POLSC 110 (W) American Government            Prof. Newton

Section 900     M, Th 11:10-12:00 (lecture)     HW 714   
Code#2328    Th 12:10-1:00 (discussion)       HW 1731   
        GER 1C or GER 2B
Not open to students who have taken POLSC 111
 Pre- or Corequisite:  English 120

POLSC 112      (W) Introduction to Political Theory    Prof. Wallach

Section 900        T/F 9:10-10:00                       HW C002
                           T 10:10-11:00 (Discussion)    HW 706

POLSC 272.48    The Struggle for Palestine and Israel       Prof. Bellin

Section 900        M 12:10-2:00
Code #5170

This course studies the century-long struggle over Palestine/Israel from a local perspective  It considers competing historical and moral claims to the land, the creation of political "facts" and dispossession, the influence of regional politics, the rise of local political organizations form the PLO and Hamas to Gush Emunim, political and ideological forces for revolt and reconciliation, the peace process, and current existential challenges to both the Palestinian Authority and the Israel state.

The course requires students to read on average 150 pages per week.  Students are asked to write two analytic essays as well as a final exam OR a research paper and final exam.

POLSC 316      Political Theory of Human Rights         Prof. Chuman

Section 900         M, TH 1:10-2:25         
Code#2417         HW 1137

PSYCH 100       Introduction to Psychology            TBD

Section 900         M, TH 2:45-4:00                        
Code#2526         HW 1143

PSYCH 355.00    Psychological Theories of Ethnicity and Culture        Prof. Defour

Section 900        M 3:10-5:00
Code#4356        HN 610

Course Description:
Current research and theory on ethnic and racial identity development, including components of ethnic/racial/cultural identity; historical and conceptual issues; the state of theory and research on ethnic identity as it pertains to particular ethnic groups; racial and ethnic socialization; language and ethnic identity; applications of the ethnic identity construct; multiple identities (i.e., ethnic identity as it connects with other social identities)

Tentative Expected Course Work:
Weekly papers (some of this may appear on the Blackboard discussion board), an APA style final research paper and an identity paper; possible data collection so completion of IRB online training may be necessary; a presentation may be required.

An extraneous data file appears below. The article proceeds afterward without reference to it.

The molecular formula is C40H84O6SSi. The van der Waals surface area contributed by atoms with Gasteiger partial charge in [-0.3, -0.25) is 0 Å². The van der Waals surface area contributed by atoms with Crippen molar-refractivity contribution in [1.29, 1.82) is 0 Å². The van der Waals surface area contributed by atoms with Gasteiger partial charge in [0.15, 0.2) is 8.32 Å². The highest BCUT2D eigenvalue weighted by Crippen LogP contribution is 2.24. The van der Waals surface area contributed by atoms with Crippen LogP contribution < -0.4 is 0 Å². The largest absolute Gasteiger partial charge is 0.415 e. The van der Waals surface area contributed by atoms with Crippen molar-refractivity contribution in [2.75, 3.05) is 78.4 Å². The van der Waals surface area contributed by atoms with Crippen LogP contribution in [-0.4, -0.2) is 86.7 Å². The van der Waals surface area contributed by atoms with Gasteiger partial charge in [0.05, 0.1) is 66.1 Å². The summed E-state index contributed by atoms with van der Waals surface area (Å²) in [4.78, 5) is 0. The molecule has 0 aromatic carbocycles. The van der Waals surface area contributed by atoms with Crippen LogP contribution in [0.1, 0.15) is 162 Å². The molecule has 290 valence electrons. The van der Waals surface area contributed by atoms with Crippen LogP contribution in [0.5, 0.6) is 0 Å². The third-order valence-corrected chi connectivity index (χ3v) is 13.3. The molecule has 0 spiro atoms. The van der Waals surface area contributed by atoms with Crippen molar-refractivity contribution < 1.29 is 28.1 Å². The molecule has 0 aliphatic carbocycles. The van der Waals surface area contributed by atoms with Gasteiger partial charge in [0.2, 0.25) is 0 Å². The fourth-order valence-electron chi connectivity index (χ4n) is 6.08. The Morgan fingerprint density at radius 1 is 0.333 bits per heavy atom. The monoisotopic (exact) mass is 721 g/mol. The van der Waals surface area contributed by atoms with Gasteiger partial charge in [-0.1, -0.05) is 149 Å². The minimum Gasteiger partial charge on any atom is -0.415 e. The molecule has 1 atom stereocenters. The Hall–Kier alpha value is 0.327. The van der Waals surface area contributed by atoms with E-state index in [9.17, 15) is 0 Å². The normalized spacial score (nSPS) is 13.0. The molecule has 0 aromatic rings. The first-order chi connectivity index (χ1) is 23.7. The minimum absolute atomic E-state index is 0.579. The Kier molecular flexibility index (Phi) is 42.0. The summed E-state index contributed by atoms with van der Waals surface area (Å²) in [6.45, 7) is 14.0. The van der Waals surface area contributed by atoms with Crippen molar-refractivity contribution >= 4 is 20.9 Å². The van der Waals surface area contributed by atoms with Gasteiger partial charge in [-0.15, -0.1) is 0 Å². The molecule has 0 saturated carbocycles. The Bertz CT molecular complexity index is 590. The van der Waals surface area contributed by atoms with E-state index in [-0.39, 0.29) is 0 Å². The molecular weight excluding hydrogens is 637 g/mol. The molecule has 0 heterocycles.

NOTE:  This is a Master’s level Psychology course (Psych 748) that is cross listed as an Honors College course.  You must have the following prerequisites:
English 120, Psych 248, Psych 249 or 250, and be a declared Psych major

SPAN 371.01    Borges and the Idea of Fiction    Prof. Fischer

Section 900         M, TH 1:10 - 2:25 PM
Code #4474        HW 504

SPAN 264    Contemporary Spanish Literature in Translation   Prof. Hernandez

Section 900          T, F 3:45 - 5:00 PM
Code #4473        HW 707C

STAT 213    Introduction to Applied Statistics        TBD

Section 900             T, F 8:10-9:25                      
Code#2957             HW 408       

WGS 100     Introduction to Women’s Studies        Prof. Hymson

Section 900    M, W 5:35-6:50
Code#3078    HW 217

WGS 300.28   Same Sex Marriage: Law, Politics, and Morality     Prof. Fisher

Section 900        W 10:10-1:00
Code#5172        HW 408       

 WGS 300.35    Becoming Equal:  Women in Public Policy Since the 1960s      Prof. Chesler

Section 900        T 4:10-6:40  
Code#3123        35 West 67th Street    (Allow for travel time)     

Since the 1960s, profound shifts in the economy have propelled American women into the workforce.  A powerful second wave of women’s rights advocates also drove important changes in cultural norms.  But whatever the larger trends at play, gains for women that we often take for granted today would not have happened without the full force of laws that prevent sex discrimination in education, employment, healthcare, and basic obligations of citizenship. This seminar will place a gender lens on public policy and examine the major innovations through which American women in the course of two generations have secured critical rights and opportunities. It will present case studies of landmark legislative and judicial victories in the recent history of U.S. women’s rights that have contributed to overall social and economic well-being, and it will feature guest conversations with some of the pioneering advocates who made these gains possible.  Students will be required to present papers or prepare sophisticated audio-visual presentations that address still unresolved matters of inequality for women.